Premature ejaculation (PE) is believed by many urological practitioners and sexual health experts to be the most common sexual disorder among men. Studies show that between 20-30 percent of men between the ages of 18 and 59 have experienced ejaculating prematurely for some portion of their lives. Despite this high prevalence very few men seek treatment. The good news is that there are several treatments. Seeking your treatment from a board certified urologist is advised.
The definition of ejaculation is when a man reaches sexual climax and semen is ejected from his penis. Premature ejaculation is:
- Ejaculation occurs before the man wishes it to occur.
- Ejaculation occurs too quickly to sexually satisfy his partner.
How does ejaculation work?
Ejaculation is a primitive, yet complex reflex which involves:
- Hypothalamus, amygdala, thalamus
- Pons - Nucleus Paragigantocellularis
- Sacral reflex level S1
- Sympathetic nerves – pelvic plexus L1
- Sensory nerves
- Pudendal nerve
What Causes Premature Ejaculation?
Most men have experienced premature ejaculation at one time or another. As an example, almost all men have had some type of premature ejaculation if it has been a long time since they have had sex. Premature ejaculation is only a problem when it becomes a persistent condition, and more so, if it is a problem for the man with PE, or their partner.
There have been several clinical studies performed specific to physiology mechanisms. These include serotonin receptors, a genetic disposition, hyperarousal, excitable ejaculatory reflex, elevated penile sensitivity, and nerve conduction atypicalities. PE may also be caused by prostatitis, or a drug side effect.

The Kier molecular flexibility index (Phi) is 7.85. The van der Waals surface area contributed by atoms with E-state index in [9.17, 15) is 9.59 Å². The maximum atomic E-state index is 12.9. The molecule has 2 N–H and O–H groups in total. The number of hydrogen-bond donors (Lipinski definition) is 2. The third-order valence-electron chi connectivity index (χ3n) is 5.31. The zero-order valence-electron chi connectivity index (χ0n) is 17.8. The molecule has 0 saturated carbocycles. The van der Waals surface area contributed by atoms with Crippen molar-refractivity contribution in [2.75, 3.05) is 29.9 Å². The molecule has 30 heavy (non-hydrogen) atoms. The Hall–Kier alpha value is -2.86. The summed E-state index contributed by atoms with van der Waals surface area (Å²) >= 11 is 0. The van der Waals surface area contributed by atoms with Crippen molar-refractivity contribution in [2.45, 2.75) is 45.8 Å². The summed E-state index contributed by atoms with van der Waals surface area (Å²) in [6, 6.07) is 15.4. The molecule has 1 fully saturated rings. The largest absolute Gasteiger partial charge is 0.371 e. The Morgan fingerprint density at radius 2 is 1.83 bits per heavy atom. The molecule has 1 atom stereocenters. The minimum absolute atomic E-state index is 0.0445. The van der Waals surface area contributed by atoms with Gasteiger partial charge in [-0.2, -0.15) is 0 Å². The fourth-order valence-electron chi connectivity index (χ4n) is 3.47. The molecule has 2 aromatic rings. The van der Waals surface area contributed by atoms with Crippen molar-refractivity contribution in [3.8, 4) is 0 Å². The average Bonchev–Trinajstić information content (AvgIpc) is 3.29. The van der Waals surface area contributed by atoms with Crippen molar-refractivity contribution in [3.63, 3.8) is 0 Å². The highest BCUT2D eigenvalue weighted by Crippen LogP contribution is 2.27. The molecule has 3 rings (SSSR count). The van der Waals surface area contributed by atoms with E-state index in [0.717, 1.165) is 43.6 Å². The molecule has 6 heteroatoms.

What are the Treatments?
This targets your ability to recognize when you are about ready to ejaculate, and how to take steps to delay it.
- Biofeedback—electrical feedback that helps you learn to control the muscles that cause ejaculation.
- Start and stop method—stopping sexual stimulation for 30 seconds when nearing climax, then resuming.
- Squeeze method—same as start and stop method, but includes gently squeezing the base of penis before the 30-second stop period.
- Sexual positions—trying different sexual positions that may allow greater control over the muscles that cause ejaculation.
Counseling may be offered for an individual or for a couple. It is aimed at identifying and treating:
- Fears or guilt which have resulted in PE
- Interpersonal problems with your partner that may contribute to the condition
In some cases, a doctor may prescribe a desensitizing cream such as lidocaine and prilocaine . It can be applied to the penis to lessen sexual stimulation. In other cases, a doctor may prescribe a serotonin reuptake inhibitor (SSRI) therapy (e.g. sertraline, paroxetine, fluoxetine, citalopram, or dapoxetine); or alternatively, use of an agent with SSRI-like effect.